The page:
Scientists are warning that the North Atlantic heatwave could be quite catastrophic for fish stocks this year as ocean temperatures are soaring.
Scientists and the Marine Stewardship Council (MSC) are warning that temperatures have now risen above the previous record since early March which is now as high as 5C above the long-term average.
The US National Oceanic and Atmospheric Administration has described this as “beyond extreme” as it is now in its highest category.
Oceans have absorbed 90% of the excess heat which is produces from greenhouse gas emissions which is human induced climate change.
Climate change is moving the temperature baseline and as result heatwaves will become more frequent and extreme which is devastating for marine life and also on land which we are witnessing in Rhodes and Corfu with the wildfires.
Dr Olav Sigurd Kjesbu, of the Institute of Marine Research in Norway, said, “We know these pelagic fish stocks are sensitive to temperature changes.
“We have already seen that climate affects their distribution, their ability to spawn and mortality rates.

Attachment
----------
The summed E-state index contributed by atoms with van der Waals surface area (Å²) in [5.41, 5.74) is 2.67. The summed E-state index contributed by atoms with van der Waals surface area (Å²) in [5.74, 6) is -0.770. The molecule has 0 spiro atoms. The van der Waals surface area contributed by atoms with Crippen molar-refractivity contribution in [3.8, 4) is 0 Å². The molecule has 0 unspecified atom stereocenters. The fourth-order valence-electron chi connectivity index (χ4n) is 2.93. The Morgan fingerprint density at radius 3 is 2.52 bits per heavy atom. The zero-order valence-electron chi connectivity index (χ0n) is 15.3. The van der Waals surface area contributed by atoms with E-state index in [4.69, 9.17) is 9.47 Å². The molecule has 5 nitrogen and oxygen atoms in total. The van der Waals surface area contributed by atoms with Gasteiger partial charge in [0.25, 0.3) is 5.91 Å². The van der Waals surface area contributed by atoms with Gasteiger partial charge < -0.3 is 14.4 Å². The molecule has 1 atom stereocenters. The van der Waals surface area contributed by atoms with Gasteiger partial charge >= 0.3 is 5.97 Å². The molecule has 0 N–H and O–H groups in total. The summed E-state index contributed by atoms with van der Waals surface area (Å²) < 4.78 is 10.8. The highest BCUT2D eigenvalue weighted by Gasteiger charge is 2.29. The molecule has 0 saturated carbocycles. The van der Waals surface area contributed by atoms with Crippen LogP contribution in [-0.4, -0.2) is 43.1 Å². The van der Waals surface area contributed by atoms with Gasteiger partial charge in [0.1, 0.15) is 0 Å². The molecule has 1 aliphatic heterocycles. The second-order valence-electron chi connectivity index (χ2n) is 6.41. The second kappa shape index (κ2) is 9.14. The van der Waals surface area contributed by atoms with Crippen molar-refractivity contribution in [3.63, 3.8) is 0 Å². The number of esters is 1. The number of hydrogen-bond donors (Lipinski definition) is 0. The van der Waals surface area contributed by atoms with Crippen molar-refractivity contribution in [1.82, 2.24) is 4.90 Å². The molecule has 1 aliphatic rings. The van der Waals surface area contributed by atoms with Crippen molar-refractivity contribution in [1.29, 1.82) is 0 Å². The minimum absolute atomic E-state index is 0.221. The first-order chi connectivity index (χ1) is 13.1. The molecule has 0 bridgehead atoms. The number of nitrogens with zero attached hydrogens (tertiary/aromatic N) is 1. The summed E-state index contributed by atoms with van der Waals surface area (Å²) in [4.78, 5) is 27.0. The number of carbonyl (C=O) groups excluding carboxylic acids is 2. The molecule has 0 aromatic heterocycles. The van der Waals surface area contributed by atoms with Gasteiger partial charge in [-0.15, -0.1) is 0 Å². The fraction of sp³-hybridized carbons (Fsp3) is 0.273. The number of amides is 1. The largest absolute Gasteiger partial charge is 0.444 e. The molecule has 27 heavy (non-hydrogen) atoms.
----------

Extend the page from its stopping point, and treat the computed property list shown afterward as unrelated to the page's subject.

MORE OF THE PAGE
“Rapid warming of the seas could accelerate these changes. They could also have a significant impact on the ability of herring and blue whiting to reproduce based on recent analyses.”
Dr Craig Donlon, head of Earth surfaces and interior section at the European Space Agency, dwarned this year’s North Atlantic temperature rise as a “scary situation.”
He said: “We can expect to see changes of biology structure, the ecosystem will adapt.
“Some species will migrate further north into the water that they feel more comfortable in, in terms of temperature, and of course, other species will migrate north into our waters from the south, bringing a bit more diversity.”
Erin Priddle, the MSC’s regional director for Europe, said: “Policy-makers must find a way to incorporate stock shift changes, such as changing distributions of the North East Atlantic pelagics, into long-term and robust fisheries management plans.
“Without joined-up and effective planning, our fisheries resources could be put at risk of overexploitation, overfishing, and even stock collapse.”